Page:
Blacks, many hardworking and long established on this turf, will tell you that the Mexicans came in and took the jobs, pretty much invading the place. And Mexican gangs, they say, are running and ruining some neighborhoods that “regular Joe” blacks once enjoyed.


“They took our homes and our schools,” says Morris Griffin, nicknamed “Big Money,” a maintenance worker for Los Angeles County who lives in Inglewood, a mostly black extension of South Central.


“Our elderly are being forced to move out because of new schools the city had to build to hold all of their kids,” Mr. Griffin, a 52-year-old New Jersey native, says of the Mexicans as he props his feet up on a desk in a cubicle of the Southside building where he works.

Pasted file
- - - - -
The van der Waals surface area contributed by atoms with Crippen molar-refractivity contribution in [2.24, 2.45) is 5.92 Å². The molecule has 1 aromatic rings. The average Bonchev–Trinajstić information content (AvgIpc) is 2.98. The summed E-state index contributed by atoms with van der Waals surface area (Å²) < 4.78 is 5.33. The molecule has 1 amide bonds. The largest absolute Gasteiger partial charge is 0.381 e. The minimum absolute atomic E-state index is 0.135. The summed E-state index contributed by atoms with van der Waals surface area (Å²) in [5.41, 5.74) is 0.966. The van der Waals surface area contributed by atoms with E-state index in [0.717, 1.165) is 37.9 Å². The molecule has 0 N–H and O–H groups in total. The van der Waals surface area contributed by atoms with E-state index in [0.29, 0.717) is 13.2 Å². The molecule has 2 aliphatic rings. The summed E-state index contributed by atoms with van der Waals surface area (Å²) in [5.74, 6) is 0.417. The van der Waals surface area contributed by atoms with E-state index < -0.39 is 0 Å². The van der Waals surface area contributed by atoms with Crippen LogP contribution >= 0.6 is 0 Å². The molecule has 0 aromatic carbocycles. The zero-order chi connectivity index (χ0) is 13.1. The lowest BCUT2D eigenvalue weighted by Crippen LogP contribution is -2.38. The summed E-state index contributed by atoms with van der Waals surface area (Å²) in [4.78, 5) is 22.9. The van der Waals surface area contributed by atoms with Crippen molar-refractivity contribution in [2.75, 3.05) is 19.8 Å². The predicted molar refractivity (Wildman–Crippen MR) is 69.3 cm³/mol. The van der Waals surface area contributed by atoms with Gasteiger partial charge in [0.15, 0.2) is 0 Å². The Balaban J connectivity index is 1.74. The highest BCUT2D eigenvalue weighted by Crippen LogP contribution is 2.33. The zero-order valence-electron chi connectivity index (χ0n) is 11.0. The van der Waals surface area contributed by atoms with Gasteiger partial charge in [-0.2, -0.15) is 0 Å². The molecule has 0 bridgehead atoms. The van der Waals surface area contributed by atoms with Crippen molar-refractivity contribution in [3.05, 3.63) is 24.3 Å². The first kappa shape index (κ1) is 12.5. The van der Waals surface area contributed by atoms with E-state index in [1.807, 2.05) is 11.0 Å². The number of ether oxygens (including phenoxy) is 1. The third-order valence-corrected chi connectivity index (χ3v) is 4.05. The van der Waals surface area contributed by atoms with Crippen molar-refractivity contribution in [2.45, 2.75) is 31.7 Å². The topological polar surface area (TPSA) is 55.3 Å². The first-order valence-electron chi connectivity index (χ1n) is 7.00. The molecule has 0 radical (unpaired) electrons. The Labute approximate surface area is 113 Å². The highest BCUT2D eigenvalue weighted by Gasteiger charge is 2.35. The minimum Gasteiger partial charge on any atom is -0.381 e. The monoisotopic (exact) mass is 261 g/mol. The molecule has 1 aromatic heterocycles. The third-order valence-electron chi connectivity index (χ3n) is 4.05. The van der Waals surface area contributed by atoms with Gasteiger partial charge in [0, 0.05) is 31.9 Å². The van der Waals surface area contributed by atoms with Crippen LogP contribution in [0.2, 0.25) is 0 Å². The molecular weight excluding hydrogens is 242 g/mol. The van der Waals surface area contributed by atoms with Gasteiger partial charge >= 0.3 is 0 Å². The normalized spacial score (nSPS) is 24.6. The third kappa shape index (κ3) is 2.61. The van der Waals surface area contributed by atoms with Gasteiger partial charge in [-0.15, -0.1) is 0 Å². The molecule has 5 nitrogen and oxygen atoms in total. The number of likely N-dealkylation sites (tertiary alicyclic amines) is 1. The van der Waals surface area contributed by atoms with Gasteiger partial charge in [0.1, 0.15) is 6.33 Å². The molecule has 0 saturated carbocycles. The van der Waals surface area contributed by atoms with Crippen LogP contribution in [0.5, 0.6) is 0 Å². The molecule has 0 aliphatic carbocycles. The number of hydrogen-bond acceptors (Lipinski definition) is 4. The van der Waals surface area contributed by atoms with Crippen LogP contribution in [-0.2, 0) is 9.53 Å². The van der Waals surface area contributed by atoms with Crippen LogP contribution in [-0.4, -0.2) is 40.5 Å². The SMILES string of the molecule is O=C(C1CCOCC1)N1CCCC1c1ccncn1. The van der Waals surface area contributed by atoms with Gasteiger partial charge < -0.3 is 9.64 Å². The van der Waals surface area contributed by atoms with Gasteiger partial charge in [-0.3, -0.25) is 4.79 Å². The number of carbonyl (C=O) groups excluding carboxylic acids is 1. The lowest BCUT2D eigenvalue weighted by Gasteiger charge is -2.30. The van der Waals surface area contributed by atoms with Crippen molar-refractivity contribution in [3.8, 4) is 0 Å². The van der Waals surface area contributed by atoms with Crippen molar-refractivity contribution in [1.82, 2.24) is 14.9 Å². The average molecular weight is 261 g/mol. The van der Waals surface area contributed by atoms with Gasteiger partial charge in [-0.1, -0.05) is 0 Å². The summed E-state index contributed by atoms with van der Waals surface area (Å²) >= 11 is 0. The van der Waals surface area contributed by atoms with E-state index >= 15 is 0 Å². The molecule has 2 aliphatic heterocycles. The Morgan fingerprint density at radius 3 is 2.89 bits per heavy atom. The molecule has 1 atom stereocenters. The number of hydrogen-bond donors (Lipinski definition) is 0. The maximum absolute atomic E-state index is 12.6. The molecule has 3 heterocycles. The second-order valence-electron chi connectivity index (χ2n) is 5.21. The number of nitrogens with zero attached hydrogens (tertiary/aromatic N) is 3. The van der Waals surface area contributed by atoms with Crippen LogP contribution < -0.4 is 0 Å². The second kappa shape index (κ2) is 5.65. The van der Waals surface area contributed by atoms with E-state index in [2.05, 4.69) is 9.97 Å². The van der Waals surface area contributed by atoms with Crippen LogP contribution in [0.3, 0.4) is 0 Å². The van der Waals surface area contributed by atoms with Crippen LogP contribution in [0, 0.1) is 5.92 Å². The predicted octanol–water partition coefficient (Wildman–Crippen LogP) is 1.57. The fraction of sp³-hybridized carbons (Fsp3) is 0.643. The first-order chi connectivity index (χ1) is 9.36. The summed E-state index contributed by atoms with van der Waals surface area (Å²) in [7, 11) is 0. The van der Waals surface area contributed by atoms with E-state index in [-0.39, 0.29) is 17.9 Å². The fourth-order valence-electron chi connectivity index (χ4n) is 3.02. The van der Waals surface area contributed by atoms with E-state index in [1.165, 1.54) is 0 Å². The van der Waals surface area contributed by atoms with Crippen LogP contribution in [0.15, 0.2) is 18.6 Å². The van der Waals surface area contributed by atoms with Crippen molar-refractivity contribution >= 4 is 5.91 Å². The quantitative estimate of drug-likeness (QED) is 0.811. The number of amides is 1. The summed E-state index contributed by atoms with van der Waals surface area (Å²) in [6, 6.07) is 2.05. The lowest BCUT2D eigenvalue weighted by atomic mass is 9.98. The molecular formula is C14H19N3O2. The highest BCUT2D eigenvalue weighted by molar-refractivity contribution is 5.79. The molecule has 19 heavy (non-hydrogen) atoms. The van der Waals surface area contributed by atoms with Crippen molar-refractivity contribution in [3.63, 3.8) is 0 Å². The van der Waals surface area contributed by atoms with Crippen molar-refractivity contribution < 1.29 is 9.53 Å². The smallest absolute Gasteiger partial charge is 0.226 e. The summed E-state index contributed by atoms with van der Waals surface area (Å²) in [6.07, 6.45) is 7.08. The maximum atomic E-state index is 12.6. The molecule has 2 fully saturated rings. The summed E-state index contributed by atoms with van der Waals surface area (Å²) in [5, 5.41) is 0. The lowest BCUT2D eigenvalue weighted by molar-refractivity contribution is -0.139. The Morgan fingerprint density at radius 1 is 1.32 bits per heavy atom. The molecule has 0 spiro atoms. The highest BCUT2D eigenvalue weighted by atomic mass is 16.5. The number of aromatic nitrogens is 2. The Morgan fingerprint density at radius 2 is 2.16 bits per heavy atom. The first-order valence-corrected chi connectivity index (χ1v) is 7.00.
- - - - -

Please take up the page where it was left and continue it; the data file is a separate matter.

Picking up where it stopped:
Mr. Griffin, 6-foot-6 and a former college basketball player, calls himself a civil rights activist. Except when it comes to the “infiltrators.”


He sees the ethnic transformation when he drives to work, past the B&B Barbecue Connection down the street from Fernando’s Lumber No. 3. He knows the smells of chicken adobo and fresh mole sauce. He reads the signs advertising fresh pupusas at the new Salvadoran eateries. He notes the older-model Fords with pastiches of maroon primer.


“We’re talking about people who were blamed for taking our jobs,” Mr. Griffin says. “It feels like those jobs went straight to them. And they multiply in a big way, all the time.”


‘Why should we?’


This browning of the nation, in which the Hispanic population soared by 58 percent in the ‘90s to overtake the non-Hispanic black population, makes some among the nation’s longer-established minority a little testy.